SRS advocate feels free to deal out criticism

One of Savan­nah River Site’s biggest advocates is financially dependent on the Department of Energy, but also is one of its biggest critics.

 

The Savannah River Site Community Reuse Organiza­tion was the winner of the department’s 2016 Energy Sustainability Award announced last week.

“We are basically free to speak our mind on whatever we think. We may be more pro-site than others, but no one tells us what to think,” said Rick McLeod, the group’s executive director.

The Graniteville organization is one of 15 agencies created to help communities cope with massive layoffs at energy sites in the 1990s when the U.S. stopped making nuclear weapons. With a staff of less than four people, the group makes money selling surplus equipment the Energy Department gives it, along with interest on money it lent from a department grant and the administration fees of department workforce grants it manages.

Its real mission is to help diversify the region’s economy.

In 2014, it gave five counties $250,000 apiece from funds it had accumulated for economic development, and most invested it in buildings to lure industrial prospects. Last year, its activities generated $500,000.

It also supports programs to prepare workers for jobs at Savnnah River Site.

Advocacy is always part of what it does. It holds public forums and community exchanges and conducts meetings at the local, state and federal level on SRS community issues.

“SRSCRO is an extremely worthwhile organization which actively advocates for our CSRA community,” said Mike Johnson, the executive director of the Aiken-based Citizens for Nuclear Tech­no­logy Awareness, another advocacy organization. “They have access to senior legislative members and senior DOE staff to carry the messages from the CSRA, seeking the best they can for our community.”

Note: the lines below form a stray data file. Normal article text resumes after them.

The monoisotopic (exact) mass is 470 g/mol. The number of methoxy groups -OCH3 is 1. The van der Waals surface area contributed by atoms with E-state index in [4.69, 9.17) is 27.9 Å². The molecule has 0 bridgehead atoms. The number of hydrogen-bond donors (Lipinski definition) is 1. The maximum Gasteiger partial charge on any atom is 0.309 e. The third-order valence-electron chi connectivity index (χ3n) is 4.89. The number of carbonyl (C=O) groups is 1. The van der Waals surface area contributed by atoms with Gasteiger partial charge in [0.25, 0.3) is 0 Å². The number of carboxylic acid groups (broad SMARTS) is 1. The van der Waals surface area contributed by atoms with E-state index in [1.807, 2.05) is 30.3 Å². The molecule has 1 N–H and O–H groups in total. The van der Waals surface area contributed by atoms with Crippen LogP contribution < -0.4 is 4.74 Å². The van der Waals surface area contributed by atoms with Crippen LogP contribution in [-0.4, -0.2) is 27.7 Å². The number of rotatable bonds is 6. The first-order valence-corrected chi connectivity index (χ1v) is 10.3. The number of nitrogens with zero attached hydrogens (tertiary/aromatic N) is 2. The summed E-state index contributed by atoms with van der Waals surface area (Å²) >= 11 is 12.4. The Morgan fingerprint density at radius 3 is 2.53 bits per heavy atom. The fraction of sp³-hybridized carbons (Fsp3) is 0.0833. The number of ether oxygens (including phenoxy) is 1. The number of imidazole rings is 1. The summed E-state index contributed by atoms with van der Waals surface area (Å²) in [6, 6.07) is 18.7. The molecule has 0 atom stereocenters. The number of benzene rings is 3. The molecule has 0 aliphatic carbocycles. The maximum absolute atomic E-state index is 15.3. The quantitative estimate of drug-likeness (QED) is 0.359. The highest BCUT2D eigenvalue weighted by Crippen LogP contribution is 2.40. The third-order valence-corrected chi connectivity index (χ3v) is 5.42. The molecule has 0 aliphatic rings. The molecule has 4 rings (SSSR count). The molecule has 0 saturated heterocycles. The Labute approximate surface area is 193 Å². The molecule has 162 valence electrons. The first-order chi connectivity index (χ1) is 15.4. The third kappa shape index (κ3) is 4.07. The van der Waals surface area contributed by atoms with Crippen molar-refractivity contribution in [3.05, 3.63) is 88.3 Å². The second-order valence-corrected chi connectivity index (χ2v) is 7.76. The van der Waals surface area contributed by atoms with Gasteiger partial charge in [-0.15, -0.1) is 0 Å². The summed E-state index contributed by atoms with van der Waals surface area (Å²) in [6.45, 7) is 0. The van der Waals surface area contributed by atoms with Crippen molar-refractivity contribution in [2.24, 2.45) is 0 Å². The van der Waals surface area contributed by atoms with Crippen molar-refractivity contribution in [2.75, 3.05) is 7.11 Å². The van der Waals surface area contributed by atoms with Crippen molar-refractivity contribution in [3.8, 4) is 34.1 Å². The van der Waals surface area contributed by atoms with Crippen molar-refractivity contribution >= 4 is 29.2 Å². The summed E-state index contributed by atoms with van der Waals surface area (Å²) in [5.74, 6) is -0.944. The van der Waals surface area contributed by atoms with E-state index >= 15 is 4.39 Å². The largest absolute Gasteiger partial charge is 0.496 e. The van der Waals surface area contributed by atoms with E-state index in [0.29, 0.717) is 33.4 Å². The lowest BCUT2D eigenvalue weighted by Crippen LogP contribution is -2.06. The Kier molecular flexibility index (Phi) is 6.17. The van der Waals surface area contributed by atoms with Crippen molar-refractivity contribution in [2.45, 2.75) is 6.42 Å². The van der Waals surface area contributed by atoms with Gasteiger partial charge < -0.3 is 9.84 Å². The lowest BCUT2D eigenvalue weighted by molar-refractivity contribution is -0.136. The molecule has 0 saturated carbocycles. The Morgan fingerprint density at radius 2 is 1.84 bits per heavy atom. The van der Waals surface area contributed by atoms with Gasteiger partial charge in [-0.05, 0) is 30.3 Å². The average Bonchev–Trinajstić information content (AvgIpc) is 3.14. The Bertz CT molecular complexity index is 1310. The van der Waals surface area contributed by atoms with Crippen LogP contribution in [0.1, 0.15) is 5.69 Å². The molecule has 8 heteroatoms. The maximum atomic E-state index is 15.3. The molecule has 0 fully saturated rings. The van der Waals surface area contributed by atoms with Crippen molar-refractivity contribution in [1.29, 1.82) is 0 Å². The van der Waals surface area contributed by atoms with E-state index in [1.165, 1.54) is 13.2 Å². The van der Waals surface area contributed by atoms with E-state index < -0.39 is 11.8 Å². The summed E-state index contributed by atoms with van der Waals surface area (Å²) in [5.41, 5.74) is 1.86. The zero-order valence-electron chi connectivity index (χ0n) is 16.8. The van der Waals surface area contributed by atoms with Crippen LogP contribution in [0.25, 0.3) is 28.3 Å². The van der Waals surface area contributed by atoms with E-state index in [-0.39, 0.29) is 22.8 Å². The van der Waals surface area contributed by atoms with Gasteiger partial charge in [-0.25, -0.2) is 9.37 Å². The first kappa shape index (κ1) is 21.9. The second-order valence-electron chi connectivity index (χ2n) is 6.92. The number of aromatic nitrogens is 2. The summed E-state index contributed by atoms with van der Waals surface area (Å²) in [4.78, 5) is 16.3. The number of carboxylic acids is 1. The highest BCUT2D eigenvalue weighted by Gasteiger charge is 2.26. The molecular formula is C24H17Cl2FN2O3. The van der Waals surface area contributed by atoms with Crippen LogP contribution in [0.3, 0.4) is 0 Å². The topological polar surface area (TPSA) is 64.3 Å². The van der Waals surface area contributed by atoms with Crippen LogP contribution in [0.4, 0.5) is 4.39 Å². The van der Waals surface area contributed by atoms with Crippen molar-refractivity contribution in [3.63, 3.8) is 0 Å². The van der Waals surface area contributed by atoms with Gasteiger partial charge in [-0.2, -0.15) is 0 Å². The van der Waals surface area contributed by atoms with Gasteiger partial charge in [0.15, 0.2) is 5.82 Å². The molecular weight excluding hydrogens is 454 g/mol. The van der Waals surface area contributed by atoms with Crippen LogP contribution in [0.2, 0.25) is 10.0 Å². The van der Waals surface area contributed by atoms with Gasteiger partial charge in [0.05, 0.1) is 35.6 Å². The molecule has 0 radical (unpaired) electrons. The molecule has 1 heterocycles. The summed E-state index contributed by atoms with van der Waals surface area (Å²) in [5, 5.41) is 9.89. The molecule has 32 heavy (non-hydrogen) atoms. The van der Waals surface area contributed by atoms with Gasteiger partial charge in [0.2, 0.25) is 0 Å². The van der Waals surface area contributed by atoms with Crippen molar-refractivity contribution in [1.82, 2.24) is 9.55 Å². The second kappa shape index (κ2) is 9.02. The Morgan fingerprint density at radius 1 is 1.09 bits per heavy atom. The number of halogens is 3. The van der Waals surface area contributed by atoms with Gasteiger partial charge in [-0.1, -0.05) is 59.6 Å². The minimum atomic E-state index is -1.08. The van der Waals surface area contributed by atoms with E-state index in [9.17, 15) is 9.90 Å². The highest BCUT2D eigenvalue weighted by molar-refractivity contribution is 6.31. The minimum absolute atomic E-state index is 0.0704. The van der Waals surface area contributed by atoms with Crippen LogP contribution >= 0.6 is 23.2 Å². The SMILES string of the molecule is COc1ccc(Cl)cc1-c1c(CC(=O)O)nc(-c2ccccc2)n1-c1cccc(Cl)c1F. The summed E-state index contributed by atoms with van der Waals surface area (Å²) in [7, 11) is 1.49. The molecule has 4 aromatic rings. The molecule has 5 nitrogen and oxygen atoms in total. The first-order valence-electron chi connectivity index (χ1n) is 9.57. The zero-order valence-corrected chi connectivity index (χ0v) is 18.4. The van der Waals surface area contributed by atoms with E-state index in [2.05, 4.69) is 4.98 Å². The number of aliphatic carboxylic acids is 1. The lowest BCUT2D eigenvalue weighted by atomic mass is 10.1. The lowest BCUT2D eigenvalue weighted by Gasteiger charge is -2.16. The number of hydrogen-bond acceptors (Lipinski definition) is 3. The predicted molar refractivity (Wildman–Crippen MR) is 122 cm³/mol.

But he says Community Reuse is no shill for the Department of Energy.

“I have personally seen SRSCRO take opposing positions to that of DOE, so I would not agree that they are just a DOE advocacy group,” he said.

The Community Reuse board of directors votes on recommendations from its committees and staff on what positions to take. The directors come from chambers of commerce, local governments, colleges and business people, although none can be employed at SRS.

It has been critical of the Energy Department on tax issues, for example. But it has also advocated for expanding the SRS mission so that jobs there will grow, such as its proposal to make the site a hub for development of energy production.

Some of those positions conflict with opponents of nuclear energy. One is SRS Watch.

“While the SRSCRO provides a valuable service in reuse of surplus material from SRS, it has promoted commercial spent-fuel storage and reprocessing, both of which would add unacceptably to the nuclear waste burden at the site,” said Tom Clements, director of SRS Watch. “Especially as the organization receives DOE funding, it should cease any activities that promote interim commercial spent-fuel storage and reprocessing at SRS.”

McLeod accepts a little disagreement.

“We’re not anti-nuclear,” he said.

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